One of the themes of the story is conformity, throughout the story people are told that they can not be interested in books, and the books must be burned. Another theme is media, since citizens are constantly receiving updates about the events going on, such as always wearing a seashell radio, or when Montag was running after being caught with books, and had the entire search being announced everywhere. Censorship is another theme, since the government has banned all books in the society, and sets fire to the ones that still exist, which allows them to censor information from citizens, allowing them to only know what the government wants them to know.
Censorship is the primary theme in the story, because the story is based around the idea. It is important since the book is referenced in the future, the idea of having only knowledge that is most likely specified for a particular reason, which allows a miscommunication in what is going on around them is terrifying. It relates to life because the news now only reports what they want to, and most likely not the complete truth. This was recently seen with hurricane Florence, where meteorologist are making it seem like the water levels and winds are higher than they are.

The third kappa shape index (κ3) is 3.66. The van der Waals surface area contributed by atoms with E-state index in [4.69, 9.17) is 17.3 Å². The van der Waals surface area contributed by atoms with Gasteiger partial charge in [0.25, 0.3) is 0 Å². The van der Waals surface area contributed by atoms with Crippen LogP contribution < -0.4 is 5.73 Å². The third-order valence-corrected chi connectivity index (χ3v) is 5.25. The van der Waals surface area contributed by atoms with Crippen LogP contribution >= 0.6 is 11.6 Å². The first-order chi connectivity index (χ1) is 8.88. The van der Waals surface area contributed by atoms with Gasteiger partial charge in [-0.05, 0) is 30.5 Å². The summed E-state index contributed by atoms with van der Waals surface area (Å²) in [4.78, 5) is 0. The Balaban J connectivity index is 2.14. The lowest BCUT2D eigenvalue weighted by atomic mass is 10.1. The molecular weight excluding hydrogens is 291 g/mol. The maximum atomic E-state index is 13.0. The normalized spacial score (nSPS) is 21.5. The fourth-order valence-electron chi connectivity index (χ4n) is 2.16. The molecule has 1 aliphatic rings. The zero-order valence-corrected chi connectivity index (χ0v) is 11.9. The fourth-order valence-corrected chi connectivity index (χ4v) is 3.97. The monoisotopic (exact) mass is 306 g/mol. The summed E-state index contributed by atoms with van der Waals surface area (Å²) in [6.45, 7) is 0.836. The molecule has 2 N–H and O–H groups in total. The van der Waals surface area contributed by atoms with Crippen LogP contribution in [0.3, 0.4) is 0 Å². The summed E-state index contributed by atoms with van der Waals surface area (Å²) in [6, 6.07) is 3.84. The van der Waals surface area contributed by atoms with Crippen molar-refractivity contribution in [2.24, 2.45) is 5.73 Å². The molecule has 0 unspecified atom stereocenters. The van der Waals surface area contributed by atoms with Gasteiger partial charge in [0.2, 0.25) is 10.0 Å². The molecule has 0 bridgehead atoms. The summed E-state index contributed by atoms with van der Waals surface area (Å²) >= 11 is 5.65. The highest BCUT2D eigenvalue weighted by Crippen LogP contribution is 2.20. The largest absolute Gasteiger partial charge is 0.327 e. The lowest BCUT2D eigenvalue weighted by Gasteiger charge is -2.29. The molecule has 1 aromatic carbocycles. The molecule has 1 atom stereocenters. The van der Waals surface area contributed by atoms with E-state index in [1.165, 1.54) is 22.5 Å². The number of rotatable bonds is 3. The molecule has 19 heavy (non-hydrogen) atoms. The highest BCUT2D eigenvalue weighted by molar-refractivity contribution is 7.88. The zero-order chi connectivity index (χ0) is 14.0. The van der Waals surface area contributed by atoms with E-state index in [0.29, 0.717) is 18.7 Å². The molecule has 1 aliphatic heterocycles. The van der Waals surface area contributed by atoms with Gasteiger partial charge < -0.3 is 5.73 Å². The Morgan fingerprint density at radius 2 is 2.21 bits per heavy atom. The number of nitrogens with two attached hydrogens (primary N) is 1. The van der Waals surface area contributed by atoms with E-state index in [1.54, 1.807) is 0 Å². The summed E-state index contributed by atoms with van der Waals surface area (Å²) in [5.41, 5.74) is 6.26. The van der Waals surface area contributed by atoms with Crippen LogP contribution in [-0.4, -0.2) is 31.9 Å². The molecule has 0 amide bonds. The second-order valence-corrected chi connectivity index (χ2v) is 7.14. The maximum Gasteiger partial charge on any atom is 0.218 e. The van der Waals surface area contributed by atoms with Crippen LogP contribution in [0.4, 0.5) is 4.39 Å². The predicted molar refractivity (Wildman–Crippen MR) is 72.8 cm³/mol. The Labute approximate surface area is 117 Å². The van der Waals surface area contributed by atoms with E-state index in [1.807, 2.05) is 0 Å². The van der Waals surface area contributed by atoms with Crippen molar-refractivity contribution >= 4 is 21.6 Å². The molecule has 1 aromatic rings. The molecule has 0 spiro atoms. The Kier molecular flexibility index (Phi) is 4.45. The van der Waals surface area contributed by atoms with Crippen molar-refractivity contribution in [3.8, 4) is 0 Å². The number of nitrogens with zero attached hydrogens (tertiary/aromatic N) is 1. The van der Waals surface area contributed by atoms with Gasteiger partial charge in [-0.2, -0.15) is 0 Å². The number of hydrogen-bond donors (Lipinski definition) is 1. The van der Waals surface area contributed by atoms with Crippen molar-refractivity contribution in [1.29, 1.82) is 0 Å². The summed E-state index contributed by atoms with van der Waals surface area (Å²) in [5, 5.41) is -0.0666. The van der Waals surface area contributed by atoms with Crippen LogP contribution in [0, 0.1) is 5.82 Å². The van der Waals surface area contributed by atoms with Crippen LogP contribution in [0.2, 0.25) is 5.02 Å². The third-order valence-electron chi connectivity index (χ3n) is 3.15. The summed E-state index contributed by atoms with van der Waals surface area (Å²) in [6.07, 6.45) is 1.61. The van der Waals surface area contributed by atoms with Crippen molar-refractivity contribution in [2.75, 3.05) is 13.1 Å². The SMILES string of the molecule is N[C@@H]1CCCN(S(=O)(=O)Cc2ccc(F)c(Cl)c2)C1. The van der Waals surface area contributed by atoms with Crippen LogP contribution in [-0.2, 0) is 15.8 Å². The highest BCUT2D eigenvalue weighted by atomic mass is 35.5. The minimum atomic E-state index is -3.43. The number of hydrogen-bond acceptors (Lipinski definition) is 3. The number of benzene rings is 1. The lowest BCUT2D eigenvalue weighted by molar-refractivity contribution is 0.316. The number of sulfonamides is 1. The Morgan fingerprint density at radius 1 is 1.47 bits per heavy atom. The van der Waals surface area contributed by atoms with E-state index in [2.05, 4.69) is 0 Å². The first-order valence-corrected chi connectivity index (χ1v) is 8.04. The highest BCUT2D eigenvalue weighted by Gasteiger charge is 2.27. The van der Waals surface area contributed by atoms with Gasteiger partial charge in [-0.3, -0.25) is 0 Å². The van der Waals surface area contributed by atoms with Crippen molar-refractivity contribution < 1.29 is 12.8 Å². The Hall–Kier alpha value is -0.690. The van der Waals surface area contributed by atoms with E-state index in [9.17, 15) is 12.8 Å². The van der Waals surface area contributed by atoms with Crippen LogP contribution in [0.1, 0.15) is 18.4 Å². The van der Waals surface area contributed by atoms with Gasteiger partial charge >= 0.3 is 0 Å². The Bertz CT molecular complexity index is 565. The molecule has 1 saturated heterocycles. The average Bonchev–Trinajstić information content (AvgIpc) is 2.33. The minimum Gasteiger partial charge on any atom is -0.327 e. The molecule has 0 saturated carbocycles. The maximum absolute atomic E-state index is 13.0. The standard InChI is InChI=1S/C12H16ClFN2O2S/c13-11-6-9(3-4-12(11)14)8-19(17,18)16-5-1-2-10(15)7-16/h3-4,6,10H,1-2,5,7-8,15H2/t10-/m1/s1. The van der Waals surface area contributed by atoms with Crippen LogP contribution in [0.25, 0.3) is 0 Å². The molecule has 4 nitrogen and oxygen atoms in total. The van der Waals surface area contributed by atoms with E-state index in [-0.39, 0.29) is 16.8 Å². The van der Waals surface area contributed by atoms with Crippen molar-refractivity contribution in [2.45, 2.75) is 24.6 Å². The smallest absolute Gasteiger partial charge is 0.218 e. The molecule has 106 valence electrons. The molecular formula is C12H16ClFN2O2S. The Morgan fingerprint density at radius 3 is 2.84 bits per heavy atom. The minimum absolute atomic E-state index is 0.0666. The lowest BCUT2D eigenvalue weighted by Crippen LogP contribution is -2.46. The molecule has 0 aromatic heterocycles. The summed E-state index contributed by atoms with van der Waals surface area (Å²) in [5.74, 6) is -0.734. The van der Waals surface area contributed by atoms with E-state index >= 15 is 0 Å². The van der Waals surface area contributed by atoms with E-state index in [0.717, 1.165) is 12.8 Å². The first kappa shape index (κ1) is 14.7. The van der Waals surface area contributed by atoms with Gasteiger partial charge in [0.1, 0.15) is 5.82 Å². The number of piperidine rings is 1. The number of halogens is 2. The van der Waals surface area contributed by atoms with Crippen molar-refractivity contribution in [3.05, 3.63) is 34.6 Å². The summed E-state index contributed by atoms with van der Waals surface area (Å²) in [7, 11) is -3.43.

The story is great, because it is intriguing to the reader, since the reader has not been in the particular experience that Montag is in, and the author included great details to make it even more interesting. The author’s purpose is to have the reader understand the idea of censorship, even though there are books in the world, there is still certain censorship occurring. The author was very successful with carrying out the idea of censorship throughout the story, as it started and ended over the idea of censorship through the limitation of books in the society. This book is best for readers who like dystopian stories.